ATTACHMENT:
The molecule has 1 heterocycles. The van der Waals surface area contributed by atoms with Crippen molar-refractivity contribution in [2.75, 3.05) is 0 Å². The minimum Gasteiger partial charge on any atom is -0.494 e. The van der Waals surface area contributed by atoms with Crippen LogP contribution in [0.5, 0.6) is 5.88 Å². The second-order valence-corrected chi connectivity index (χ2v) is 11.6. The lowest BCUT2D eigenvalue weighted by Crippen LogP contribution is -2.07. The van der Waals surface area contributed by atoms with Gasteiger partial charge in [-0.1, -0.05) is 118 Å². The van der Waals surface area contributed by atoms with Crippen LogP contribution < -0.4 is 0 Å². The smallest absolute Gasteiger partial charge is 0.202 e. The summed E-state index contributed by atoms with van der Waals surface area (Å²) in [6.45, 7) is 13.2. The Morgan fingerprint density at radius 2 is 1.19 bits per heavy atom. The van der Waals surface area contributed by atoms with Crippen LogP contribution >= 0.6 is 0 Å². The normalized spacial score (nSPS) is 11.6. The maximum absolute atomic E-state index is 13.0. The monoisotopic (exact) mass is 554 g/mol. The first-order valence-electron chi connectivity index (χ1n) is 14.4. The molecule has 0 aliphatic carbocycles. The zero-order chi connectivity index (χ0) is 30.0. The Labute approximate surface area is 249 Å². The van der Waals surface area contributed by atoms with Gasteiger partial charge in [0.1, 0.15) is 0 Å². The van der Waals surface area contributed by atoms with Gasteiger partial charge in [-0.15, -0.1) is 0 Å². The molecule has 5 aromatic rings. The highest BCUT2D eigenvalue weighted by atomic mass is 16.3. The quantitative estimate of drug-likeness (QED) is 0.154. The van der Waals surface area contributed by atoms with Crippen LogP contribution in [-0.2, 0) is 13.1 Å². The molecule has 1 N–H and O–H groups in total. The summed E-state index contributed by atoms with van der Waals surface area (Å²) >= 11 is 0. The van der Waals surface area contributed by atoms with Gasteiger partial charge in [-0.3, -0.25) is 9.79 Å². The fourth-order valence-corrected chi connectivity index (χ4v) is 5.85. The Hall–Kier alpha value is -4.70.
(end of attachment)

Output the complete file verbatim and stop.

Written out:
The molecule has 1 heterocycles. The van der Waals surface area contributed by atoms with Crippen molar-refractivity contribution in [2.75, 3.05) is 0 Å². The minimum Gasteiger partial charge on any atom is -0.494 e. The van der Waals surface area contributed by atoms with Crippen LogP contribution in [0.5, 0.6) is 5.88 Å². The second-order valence-corrected chi connectivity index (χ2v) is 11.6. The lowest BCUT2D eigenvalue weighted by Crippen LogP contribution is -2.07. The van der Waals surface area contributed by atoms with Gasteiger partial charge in [-0.1, -0.05) is 118 Å². The van der Waals surface area contributed by atoms with Crippen LogP contribution < -0.4 is 0 Å². The smallest absolute Gasteiger partial charge is 0.202 e. The summed E-state index contributed by atoms with van der Waals surface area (Å²) in [6.45, 7) is 13.2. The Morgan fingerprint density at radius 2 is 1.19 bits per heavy atom. The van der Waals surface area contributed by atoms with Crippen LogP contribution >= 0.6 is 0 Å². The normalized spacial score (nSPS) is 11.6. The maximum absolute atomic E-state index is 13.0. The monoisotopic (exact) mass is 554 g/mol. The first-order valence-electron chi connectivity index (χ1n) is 14.4. The molecule has 0 aliphatic carbocycles. The zero-order chi connectivity index (χ0) is 30.0. The Labute approximate surface area is 249 Å². The van der Waals surface area contributed by atoms with Gasteiger partial charge in [0.1, 0.15) is 0 Å². The van der Waals surface area contributed by atoms with Gasteiger partial charge in [-0.15, -0.1) is 0 Å². The molecule has 5 aromatic rings. The highest BCUT2D eigenvalue weighted by atomic mass is 16.3. The quantitative estimate of drug-likeness (QED) is 0.154. The van der Waals surface area contributed by atoms with Crippen LogP contribution in [-0.2, 0) is 13.1 Å². The molecule has 1 N–H and O–H groups in total. The summed E-state index contributed by atoms with van der Waals surface area (Å²) >= 11 is 0. The van der Waals surface area contributed by atoms with Gasteiger partial charge in [-0.3, -0.25) is 9.79 Å². The fourth-order valence-corrected chi connectivity index (χ4v) is 5.85. The Hall–Kier alpha value is -4.70.